nep-acc New Economics Papers
on Accounting and Auditing
Issue of 2015‒08‒13
nine papers chosen by
Alexander Harin
Modern University for the Humanities

  1. Who is audited? Experimental study on rule-based tax auditing schemes By Yoshio Kamijo; Takehito Masuda; Hiroshi Uemura
  2. Global Financial Crisis, Ownership Change, and Corporate Governance Evolution: Firm-Level Evidence from Russia By Iwasaki, Ichiro
  3. What drives the comparability effect of mandatory IFRS adoption? By Stefano Cascino; Joachim Gassen
  4. Tax Basis Determinations, Pass-Through Entities, and Taxpayer Noncompliance By James Alm; Jay A. Soled
  5. On the relation between capital flows and the current account By Oeking, Anne; Zwick, Lina
  6. Does an Uncertain Tax System Encourage "Aggressive Tax Planning"? By James Alm
  7. Value Added Tax policy and the case for uniformity: empirical evidence from Mexico By Laura Abramovsky; Orazio Attanasio; David Phillips
  8. A Dissection of the Current Account Persistence Puzzle By Michael Bleaney; Mo Tian
  9. Emerging Issues in Finance Sector Inclusion, Deepening, and Development in the People’s Republic of China By Asian Development Bank (ADB); Asian Development Bank (ADB); Asian Development Bank (ADB); Asian Development Bank (ADB)

  1. By: Yoshio Kamijo (School of Economics and Management, Kochi University of Technology); Takehito Masuda (Japan Society for the Promotion of Science); Hiroshi Uemura (School of Economics and Management, Kochi University of Technology)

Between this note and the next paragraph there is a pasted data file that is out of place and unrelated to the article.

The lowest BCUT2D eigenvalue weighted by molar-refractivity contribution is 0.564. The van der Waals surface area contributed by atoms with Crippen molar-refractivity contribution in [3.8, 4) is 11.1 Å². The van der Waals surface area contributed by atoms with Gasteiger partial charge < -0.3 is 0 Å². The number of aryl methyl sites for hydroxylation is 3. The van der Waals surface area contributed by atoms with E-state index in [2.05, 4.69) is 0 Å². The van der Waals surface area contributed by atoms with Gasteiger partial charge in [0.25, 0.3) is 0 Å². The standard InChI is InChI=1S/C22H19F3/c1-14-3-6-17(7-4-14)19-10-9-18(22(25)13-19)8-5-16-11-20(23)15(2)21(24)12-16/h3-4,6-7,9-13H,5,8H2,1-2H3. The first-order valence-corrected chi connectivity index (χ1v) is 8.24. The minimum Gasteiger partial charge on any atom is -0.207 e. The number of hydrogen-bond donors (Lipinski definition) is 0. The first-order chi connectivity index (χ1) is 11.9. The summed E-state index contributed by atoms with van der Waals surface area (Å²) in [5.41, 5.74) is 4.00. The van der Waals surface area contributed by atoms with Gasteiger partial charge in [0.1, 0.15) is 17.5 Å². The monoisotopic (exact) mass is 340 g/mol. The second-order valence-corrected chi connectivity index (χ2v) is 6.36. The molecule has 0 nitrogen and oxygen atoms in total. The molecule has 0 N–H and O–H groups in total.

Abstract: In this study, we employ a game theoretic framework to formulate and analyze tax audit schemes. We test the theoretical predictions in a laboratory experiment. We compare audit schemes based on three audit rules: random audit rule, cut-off audit rule, and lowest income reporter audited rule (LIRA). While the cut-off audit rule is known to be optimal in theory, it has not been examined in a controlled laboratory experimental setting. The primary experimental finding is that LIRA rule yields the highest degree of truthful reporting among the rules, contrary to the theory. Moreover, the regression analysis shows that individual social norms regarding tax payment as well as the cut-off rule and the LIRA significantly increase the degree of truthful reporting. Our experimental finding that the LIRA yields the highest degree of truthful reporting is practically important because the tax authority in most countries assigns higher priority for enhancing tax compliance.
    Keywords: audit schemes, tax evasion, laboratory experiment, cut-off rule, lowest income reporter audited rule
    JEL: C91 D81 H26
    Date: 2015–07
  2. By: Iwasaki, Ichiro
    Abstract: In this paper, using panel data of industrial firms obtained from unique questionnaire surveys conducted all over the Russian Federation in 2005 and 2009, we trace structural change in corporate governance systems before and after the global financial crisis and empirically examine their determinants. We found that, during this period, Russian firms improved the quality of corporate governance across the entire industrial sector. Furthermore, our empirical evidence strongly supports a hypothesis regarding the relationship between outside ownership and board composition as well as that concerning the impact of outside directorship on the audit system. Meanwhile, our estimation results also indicate the possibility that the global financial crisis has brought about asymmetric changes, in the sense that it enhanced the independence of corporate boards, while it deteriorated the independence of the audit system, thus, partially rejecting our prediction with respect to the disciplinary effect of the crisis on the corporate governance system.
    Keywords: global financial crisis, ownership change, evolution of corporate governance, board composition, audit system, Russia